Gabrielle Union. Picture: Instagram

The #MeToo movement in the United States has gained prominence amid a national reckoning about sexual harassment and assault in (and beyond) Hollywood. But Gabrielle Union says not everyone's voice is being heard.

"I think the floodgates have opened for white women," the actress told the New York Times in an interview published this week. "I don't think it's a coincidence whose pain has been taken seriously. Whose pain we have showed historically and continued to show. Whose pain is tolerable and whose pain is intolerable. And whose pain needs to be addressed now."

Union has been speaking out about sexual assault for years. At 19, she was raped at gunpoint, while working in a shoe store. She talks openly about the assault in her book "We're Going to Need More Wine," which was released in October. Union recently told The Washington Post that she first discussed her experience with colleagues on the set of a show that had a story line related to sexual assault, and more publicly in a 2001 cover story interview with Savoy magazine.

"During the whole interview, I knew I was sitting on information that could help a lot of people. I wasn't sure that I was prepared emotionally, mentally, spiritually, financially even to share that," Union said. "I didn't know what the consequences could be. But when I saw the route the questions were taking, I thought: I could either answer these silly, benign questions or I could share with people a very big piece of my soul and perhaps help other people."

Union's comments tap into a common critique of the #MeToo movement, which gained steam on social media this year in the wake of allegations against movie mogul Harvey Weinstein. In October, actress Alyssa Milano called for women to share their own experiences with sexual assault on Twitter, where she wrote that "if all who have been sexually harassed or assaulted wrote 'Me too' as a status, we might give people a sense of the magnitude of the problem."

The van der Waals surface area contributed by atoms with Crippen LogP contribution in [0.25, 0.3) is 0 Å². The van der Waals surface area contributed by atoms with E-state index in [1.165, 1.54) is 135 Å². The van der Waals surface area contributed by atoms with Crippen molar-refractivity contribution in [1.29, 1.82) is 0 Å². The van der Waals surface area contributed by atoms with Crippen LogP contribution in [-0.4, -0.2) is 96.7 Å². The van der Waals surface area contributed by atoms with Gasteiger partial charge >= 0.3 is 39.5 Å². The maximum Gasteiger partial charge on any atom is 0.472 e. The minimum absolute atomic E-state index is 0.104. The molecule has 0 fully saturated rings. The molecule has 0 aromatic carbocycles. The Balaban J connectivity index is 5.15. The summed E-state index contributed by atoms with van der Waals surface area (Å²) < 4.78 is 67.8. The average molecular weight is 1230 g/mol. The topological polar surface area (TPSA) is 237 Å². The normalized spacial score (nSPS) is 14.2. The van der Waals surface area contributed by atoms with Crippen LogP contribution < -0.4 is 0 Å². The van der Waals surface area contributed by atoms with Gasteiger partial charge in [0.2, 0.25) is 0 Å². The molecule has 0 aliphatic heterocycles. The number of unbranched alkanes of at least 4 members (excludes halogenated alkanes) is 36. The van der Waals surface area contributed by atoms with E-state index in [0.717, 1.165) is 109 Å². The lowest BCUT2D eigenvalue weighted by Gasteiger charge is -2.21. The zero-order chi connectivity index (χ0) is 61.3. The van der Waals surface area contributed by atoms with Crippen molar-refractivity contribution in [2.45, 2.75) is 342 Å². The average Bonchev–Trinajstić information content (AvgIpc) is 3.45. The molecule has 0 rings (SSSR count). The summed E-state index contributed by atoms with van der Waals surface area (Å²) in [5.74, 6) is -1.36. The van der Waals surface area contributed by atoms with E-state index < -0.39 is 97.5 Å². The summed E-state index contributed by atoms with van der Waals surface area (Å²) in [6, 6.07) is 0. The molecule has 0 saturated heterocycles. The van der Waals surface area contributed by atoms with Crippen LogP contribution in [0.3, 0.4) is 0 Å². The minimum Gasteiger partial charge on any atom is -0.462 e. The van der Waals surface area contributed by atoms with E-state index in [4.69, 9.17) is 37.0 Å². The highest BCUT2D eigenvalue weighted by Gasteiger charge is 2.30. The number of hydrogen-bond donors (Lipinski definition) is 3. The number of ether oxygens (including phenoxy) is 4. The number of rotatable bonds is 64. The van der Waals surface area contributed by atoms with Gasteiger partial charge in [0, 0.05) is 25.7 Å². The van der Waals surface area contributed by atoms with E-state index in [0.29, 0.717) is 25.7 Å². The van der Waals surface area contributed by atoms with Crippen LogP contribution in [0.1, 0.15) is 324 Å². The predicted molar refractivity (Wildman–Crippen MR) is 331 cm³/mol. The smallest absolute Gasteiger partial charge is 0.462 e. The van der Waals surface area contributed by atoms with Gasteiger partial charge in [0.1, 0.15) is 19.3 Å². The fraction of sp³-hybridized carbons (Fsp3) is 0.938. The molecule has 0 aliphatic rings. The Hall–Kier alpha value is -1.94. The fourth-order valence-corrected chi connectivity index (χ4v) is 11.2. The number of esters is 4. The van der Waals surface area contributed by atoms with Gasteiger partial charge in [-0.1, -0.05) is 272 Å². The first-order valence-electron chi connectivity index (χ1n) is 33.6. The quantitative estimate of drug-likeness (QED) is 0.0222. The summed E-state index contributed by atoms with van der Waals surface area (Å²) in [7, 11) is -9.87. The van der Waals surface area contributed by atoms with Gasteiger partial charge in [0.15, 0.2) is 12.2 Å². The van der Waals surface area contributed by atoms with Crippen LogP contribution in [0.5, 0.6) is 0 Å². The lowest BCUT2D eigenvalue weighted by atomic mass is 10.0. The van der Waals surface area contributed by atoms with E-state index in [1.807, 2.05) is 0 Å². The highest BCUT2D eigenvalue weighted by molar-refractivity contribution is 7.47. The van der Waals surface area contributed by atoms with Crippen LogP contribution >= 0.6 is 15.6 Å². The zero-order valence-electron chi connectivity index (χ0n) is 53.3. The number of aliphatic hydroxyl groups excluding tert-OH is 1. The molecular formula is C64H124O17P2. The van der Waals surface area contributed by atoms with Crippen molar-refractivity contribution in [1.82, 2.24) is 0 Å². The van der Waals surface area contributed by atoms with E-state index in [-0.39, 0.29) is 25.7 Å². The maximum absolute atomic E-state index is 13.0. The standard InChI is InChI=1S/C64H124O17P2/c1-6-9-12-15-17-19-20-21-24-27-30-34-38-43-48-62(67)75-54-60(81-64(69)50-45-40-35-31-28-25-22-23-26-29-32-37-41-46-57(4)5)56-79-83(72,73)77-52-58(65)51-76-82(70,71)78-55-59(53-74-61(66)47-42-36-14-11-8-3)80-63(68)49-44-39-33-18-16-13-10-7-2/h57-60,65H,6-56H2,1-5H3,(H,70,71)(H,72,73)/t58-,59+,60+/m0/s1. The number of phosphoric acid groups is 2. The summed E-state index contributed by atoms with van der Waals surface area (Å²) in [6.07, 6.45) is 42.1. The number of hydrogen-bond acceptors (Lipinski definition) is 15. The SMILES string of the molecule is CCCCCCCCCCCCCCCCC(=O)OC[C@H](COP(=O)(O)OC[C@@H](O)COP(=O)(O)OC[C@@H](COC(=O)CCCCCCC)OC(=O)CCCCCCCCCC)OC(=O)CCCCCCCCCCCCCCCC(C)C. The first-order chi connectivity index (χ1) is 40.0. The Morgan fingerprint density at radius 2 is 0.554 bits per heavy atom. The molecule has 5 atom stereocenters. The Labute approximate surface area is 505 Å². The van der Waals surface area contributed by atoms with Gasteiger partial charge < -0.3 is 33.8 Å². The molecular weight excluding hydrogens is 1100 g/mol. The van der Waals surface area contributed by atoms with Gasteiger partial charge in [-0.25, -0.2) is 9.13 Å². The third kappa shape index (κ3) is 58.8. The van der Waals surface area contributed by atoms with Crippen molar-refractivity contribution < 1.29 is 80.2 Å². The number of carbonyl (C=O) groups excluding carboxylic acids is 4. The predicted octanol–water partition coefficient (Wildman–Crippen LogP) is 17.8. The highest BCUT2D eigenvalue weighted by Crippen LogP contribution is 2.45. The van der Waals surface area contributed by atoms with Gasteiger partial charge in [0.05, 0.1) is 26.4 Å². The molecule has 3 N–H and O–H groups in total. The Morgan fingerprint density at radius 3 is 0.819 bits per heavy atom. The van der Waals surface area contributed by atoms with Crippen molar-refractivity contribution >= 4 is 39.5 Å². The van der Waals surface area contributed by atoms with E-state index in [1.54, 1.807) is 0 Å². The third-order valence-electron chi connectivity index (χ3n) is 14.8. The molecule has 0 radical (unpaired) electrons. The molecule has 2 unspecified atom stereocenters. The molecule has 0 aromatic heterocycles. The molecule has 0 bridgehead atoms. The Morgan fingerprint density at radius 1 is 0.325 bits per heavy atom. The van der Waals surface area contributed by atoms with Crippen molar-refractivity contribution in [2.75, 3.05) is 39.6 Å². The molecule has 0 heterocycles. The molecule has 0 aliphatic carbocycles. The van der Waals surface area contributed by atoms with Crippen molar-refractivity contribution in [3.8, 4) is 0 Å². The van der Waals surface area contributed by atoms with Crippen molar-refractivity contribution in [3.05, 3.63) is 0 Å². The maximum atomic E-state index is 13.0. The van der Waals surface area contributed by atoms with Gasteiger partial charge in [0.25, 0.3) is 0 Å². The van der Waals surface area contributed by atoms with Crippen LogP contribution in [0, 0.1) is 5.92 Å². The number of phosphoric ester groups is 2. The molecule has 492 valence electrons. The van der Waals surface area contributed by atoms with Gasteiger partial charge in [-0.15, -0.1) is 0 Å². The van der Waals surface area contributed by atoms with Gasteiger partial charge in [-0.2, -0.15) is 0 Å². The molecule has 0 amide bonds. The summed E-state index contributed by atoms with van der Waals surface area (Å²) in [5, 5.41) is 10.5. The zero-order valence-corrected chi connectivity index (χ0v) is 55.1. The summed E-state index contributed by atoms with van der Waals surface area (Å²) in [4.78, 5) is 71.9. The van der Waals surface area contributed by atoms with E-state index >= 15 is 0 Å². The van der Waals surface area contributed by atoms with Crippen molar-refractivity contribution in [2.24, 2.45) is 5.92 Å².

After the hashtag began trending, some social media users pointed out that a campaign based around phrase "Me Too" was started more than a decade ago - by Tarana Burke, a black woman who had experienced sexual assault and wanted to help other survivors, particularly black women and girls. Burke was among the "silence breakers" recognized as Time's 2017 Person of the Year, but the magazine's decision to feature Burke on an inside page (instead of the cover) has caused some controversy.

And it's not just about giving Burke due credit. As Union alluded in her New York Times interview, the vast majority of Weinstein's accusers have been prominent white actresses.

"If those people hadn't been Hollywood royalty," Union said. "If they hadn't been approachable. If they hadn't been people who have had access to parts and roles and true inclusion in Hollywood, would we have believed?"

Burke raised similar questions last month in an op-ed for The Washington Post.

"Black women have been screaming about famous predators like R&B singer R. Kelly, who allegedly preys on black girls, for well over a decade to no avail," Burke wrote. "Anita Hill, thanklessly, put herself and her career as a law professor on the line more than 25 years ago to publicly name Clarence Thomas for sexually harassing her at work."

Burke tweeted earlier this week that Union was "part of the fabric" of her campaign. "When I started out doing workshops with Black girl survivors she was one of the few examples of resilience I could point to," Burke wrote.

Union retweeted Burke, thanking her for her "tireless work." "I'm here to help, support and amplify the message!" she wrote.